Type Interface Synthesis for Unstructured Data

Steven Yuan

Professor Zhu




Modern technologies have continued to use unstructured data for a wide variety of cases (APIs, storage, databases, etc.). However, handling data from different sources in a single application is tedious and error prone although the processes on the data is generic. For each input source, a custom handler has to manually be defined which is both tedious and error-prone. json-synthesizer was designed to synthesize a generic typed interface using a modified version space algebra given input/output examples and transforms.


json-synthesizer is a program synthesizer that takes a specification as input, containing input/output examples and transforms. A modified version space algebra is used by defining learn, union, and intersect operations on typed maps, representing unstructured data. Each input/output example is processed by restructuring and intersecting an input typed map and output typed map to produce a learned typed map. Then, each of the learned typed maps are unioned with each other to produce a single typed map which represents the final data structure. The final typed map is converted into typed JSON, a synthesized generic typed interface.

json-synthesizer is implemented in JavaScript in the Node.js runtime, which can be imported from the synthesize module of the source code.


json-synthesizer Architecture

The design of json-synthesizer is a pipeline, processing the input specification in various steps.

The pipeline is abstracted from the user by only exposing the synthesize function, but the components are also exposed through nondefault exports.


The specification for the synthesis is comprised of two parts: a list of input/output examples and a list of transforms.

const specification = {
  inputOutputExamples: [
     source: ['tag 1', /* ..., */ 'tag n'],
     input: {
       // Input JSON from Data Source (API, database, etc.)
     output: {
       // Desired Output JSON from Transformed Input JSON
   // ... Multiple Input/Output Examples
  transforms: [
      source: 'tag',
      // transform :: JSON -> JSON
      transform: json => { /* return Transformed JSON */ }
    // ... Multipled Transforms

Input/Output Examples

Input/Output examples are defined in the specification as a list of objects which contain a source, input, and output:

const inputOutputExamples = [
  // Input/Output Example
    source: ['tag 1', /* ... */, 'tag n'],
    input: {
      // Input JSON from Data Source (API, database, etc.)
    output: {
      // Desired Output JSON from Transformed Input JSON
  // ... Multiple Input/Output Examples

The source is a list of semantic tags to classify inputs which are used to identify which transforms should be applied. It should be noted that the order of the tags will not affect the order of the transforms applied.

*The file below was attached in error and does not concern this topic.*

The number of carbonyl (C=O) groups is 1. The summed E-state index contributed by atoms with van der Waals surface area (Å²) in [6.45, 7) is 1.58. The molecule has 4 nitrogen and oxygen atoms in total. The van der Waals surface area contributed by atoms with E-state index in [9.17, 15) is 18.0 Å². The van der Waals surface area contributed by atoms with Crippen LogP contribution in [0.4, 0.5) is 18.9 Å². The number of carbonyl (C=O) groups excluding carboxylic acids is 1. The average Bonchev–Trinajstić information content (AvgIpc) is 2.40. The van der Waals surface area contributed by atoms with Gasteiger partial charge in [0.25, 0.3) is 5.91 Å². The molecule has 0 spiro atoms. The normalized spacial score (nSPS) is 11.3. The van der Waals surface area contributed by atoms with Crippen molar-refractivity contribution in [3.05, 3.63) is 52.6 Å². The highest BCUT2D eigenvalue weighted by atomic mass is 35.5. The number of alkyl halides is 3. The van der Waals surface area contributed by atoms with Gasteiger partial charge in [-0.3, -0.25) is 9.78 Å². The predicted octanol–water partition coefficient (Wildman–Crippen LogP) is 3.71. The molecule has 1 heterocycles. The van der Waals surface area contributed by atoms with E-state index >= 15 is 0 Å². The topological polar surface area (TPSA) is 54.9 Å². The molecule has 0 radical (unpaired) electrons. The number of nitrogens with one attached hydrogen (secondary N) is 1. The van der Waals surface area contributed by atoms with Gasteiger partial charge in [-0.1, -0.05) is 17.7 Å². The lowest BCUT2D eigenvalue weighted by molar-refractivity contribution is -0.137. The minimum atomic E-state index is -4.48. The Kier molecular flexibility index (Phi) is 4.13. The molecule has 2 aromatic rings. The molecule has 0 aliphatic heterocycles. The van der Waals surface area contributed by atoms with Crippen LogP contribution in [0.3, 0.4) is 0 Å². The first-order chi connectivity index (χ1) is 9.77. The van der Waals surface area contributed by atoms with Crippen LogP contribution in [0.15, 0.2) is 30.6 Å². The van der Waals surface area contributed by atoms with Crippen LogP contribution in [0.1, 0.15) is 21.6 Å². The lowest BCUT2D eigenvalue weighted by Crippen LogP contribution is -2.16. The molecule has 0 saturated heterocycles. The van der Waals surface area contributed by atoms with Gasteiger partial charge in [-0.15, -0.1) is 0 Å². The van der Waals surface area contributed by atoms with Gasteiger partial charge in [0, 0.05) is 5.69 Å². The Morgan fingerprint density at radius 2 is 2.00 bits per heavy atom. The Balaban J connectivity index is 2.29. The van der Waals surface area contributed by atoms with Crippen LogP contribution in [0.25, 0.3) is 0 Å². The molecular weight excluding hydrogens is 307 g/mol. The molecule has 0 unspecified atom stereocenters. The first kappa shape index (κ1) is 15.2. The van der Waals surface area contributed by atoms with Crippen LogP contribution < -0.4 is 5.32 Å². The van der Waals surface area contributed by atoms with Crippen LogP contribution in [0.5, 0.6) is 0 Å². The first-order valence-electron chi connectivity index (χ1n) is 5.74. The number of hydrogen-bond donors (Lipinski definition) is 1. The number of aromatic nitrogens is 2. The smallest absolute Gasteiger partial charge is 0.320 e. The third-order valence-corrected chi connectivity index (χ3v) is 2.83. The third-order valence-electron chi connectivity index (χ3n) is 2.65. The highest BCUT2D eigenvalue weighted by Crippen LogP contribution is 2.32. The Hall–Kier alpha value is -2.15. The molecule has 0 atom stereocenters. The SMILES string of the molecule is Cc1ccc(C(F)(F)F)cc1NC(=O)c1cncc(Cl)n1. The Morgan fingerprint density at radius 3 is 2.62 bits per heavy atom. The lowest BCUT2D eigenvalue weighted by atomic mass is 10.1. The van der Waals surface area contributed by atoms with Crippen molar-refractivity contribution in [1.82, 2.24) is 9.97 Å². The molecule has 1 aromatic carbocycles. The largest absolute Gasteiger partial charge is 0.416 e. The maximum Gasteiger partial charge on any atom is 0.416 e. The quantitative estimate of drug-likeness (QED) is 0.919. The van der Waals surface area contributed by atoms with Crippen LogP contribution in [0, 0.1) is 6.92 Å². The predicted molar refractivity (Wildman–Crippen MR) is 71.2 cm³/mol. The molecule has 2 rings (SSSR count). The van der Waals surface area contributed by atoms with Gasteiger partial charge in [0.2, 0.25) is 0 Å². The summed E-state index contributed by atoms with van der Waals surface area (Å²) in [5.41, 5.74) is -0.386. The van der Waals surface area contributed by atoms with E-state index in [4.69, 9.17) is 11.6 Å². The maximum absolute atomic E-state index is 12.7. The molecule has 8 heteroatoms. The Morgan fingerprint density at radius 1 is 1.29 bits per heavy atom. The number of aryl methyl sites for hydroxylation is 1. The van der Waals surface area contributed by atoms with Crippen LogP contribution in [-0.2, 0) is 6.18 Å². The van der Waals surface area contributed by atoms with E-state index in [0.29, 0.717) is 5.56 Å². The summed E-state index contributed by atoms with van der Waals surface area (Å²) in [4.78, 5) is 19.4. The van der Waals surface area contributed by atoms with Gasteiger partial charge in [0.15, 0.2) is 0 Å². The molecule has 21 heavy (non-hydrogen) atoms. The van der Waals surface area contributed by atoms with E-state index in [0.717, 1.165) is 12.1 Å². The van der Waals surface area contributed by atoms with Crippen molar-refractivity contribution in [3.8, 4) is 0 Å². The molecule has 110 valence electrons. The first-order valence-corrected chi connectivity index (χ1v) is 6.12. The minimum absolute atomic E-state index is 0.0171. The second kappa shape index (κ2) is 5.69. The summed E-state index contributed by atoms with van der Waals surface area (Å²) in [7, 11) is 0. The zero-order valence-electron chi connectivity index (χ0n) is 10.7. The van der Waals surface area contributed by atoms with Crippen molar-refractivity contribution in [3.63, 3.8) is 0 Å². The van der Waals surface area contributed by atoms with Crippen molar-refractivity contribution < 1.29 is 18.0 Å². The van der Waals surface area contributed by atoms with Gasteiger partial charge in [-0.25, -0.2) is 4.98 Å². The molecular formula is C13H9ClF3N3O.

The input is JSON data which can be acquired from any data source. The input is not allowed to have duplicate keys, defined as keys with identical names that can be reached with the dot . operator from a root object. If data from an input source does contain duplicate keys, the data can be cleaned by applying transforms that either rename the conflicting keys or remove the key/value pair.

The output is the desired structure and types in normal JSON. Any keys and types used later in the synthesis will be limited here regardless of the input data. However, it should be noted that the output assumes keys and values not from the original input but the transformed input, so it is important to keep track of each applied transforms’ changes to the keys and values.


Transforms are defined in the specification as a list of objects which contain a source and transform:

const transforms = [
  // Transform
    source: 'tag',
    // transform :: JSON -> JSON
    transform: json => { /* return Transformed JSON */ }
  // ... Multiple Transforms

The source is a semantic tag that is associated with input/output examples. Only input/output examples that include the tag in its source will have the transform applied.

The transform is a function that takes in JSON as an argument and returns JSON (transform :: JSON -> JSON). This is important as multiple transforms can be applied to a single input, so without the type signature, the transform pipeline may cause an error. The order of transforms applied to inputs is the order defined in the list, so managing the order of the transforms is important. Transforms can range in functionality, from simply renaming keys to unmarshalling DynamoDB. The transform functions’ correctness and safety is wholly dependent on the user, as there is no template for the possible range of transforms.

Version Space Algebra

json-synthesizer uses a modified version space algebra, a framework that represents sets of programs can be represented as version space nodes. By applying operations on these nodes, a program can be synthesized that can satisfy the input specification. json-synthesizer uses typed maps as nodes with the learn, union, and intersect operations defined, ending with synthesized typed JSON converted from the final typed map.


Each type of a key’s value is represented by an object which contains array, object and types:

const type = {
  array: type /* | null */,
  object: new Map([/* key/value pairs */]) /* | null */,
  types: new Set([/* single value types*/]) /* | null */

Every key in a typed map has an associated type which represents the union of types that the key could be. If the entry in type is null, it means that the key is not that type; on the other hand, the key could be one of the non-null entries.

For example, if entry had a type:

const example = {
  entry: {